Review of BenchPrep’s Online Test Prep Site

Check out BenchPrep!I just logged into the BenchPrep test prep website and am welcomed with their greeting of “Gain an unfair advantage on test day”; I like this – a test prep site with an edge! Let’s continue exploring…

After you sign in and choose your test (see list below), you’ll then choose your target test date. The program then generates a study plan of week-by-week tasks that you’ll need to complete to achieve your optimal preparedness for your chosen exam. Each task has a timeframe next to it, indicating the expected amount of time the exercise should take – a nice touch.

As you move through the little icons on the left side of the screen, you’ll encounter some nice features – games (mainly flashcard games – pretty simple and straightforward), practice tests, discussion boards, study groups, and others. Another organizational feature is the table of contents icon which, when you click on it, gives you a very clear outline of your study plan with links to other parts of the site.

There is also a BenchPrep mobile app (Android and iPhone), making this program excellent for test-preppers on-the-go!

One thing I’d like to see more of on this site are videos. There is certainly no shortage of written prep resources here – there are loads of practice tests and explanations and tips, which of course are extremely important. For some people, this may be exactly what they’re looking for, but others – those auditory/visual types – the absence of video will be noticed.

Tests (a sampling):

ACT • GMAT • PMP Exam
• AP Exam • GRE • Police Officer Exam
• CFA Level I Exam                       . • LSAT • Postal Exam
• CLEP • MCAT • Praxis Test
• EMT • Nursing School Entrance Exams        . • SAT
• FRM • PCAT
• Firefighter Exam • PE Exam

Features:

• Ask-a-tutor, and receive an answer within 24 hours
•  Bookmarking and highlighting features
•  Ratings/tracking of your confidence level (so you can go back to review those weak areas)
•  Games
•  Practice tests
•  Discussion boards
•  Study groups

Head to BenchPrep now to check out these features on your own!

MBA Admissions A-Z: 26 Great Tips

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WSJ Law Blog Offers Most Recent Law Applicant Stats

Check out our recent podcast episode, "Business, Law, and Beyond."

Number of LSAT test takers is down, and that’s a good thing.

Highlights of the Wall Street Journal article, “Number of LSAT Test Takers Is Down 45% Since 2009,” include:

• The number of LSAT exams administered in October 2013 (33,673 exams) is 11% lower than in October 2012 (37,780 exams). This is the lowest test taker volume since 1998.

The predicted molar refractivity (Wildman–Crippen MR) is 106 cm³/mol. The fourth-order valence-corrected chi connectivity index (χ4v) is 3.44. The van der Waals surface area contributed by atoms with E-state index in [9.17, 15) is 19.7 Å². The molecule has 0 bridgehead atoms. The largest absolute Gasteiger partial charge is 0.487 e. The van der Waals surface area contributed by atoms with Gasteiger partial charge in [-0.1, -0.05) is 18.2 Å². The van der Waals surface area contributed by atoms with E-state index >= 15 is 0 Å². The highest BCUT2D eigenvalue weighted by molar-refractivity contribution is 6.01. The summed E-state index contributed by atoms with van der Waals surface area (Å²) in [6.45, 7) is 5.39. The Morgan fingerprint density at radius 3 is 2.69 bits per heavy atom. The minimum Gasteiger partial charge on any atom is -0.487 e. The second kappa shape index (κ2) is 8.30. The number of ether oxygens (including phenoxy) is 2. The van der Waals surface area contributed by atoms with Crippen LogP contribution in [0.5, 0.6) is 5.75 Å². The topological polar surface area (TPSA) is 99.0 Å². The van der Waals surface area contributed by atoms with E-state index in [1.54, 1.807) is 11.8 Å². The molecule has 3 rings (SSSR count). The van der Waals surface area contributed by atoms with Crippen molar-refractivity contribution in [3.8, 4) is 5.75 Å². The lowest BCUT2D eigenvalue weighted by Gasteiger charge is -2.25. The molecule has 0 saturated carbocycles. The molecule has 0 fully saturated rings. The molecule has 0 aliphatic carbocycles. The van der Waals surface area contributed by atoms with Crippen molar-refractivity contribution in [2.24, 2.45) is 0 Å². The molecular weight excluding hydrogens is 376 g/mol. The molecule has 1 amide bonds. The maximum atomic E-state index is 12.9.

• The total number of LSAT test takers in June and October is down 38% from four years ago when test taker volume peaked. The number of test takers in October alone is down 45% compared to the 2009 high.

• The number of law school applicants dropped 12.3% compared to last year, and application volume dropped 17.9% this year.

My Take

This is good news.

There used to be a naïve belief that a legal degree was a “good thing to have.” That’s true if it’s also an inexpensive thing to have, which a law degree is not.

When the legal job market initially tanked, applicants were still applying to law school in droves. Apparently that madness has ended. These LSAT stats indicate that those serious about the law and using their legal education professionally are taking the LSAT and that far fewer applicants are defaulting to law from the social sciences and humanities than did so a few years ago.

People committed to a career that requires a legal degree and promises an income in excess of the cost of a legal education are the ones who should be taking the LSAT. And there are simply fewer people who believe they fit that description today than there were five years ago. Plus, more people today recognize both the high cost and the more limited opportunity associated with a J.D. than in years past.

They should have recognized it five years ago. The good news is that more do so today.







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Should You Retake the LSAT?

Click here for advice on dealing with a low LSAT score

To retake or not to retake?

Completing the LSAT requires both time and money – you must dedicate extra effort to preparing for the test in order to earn as high a score as possible. After you receive your initial LSAT score, you must then decide if it is worth the additional resources necessary to retake the test, aiming for a better score. In coming to this conclusion, there are three factors that you should consider.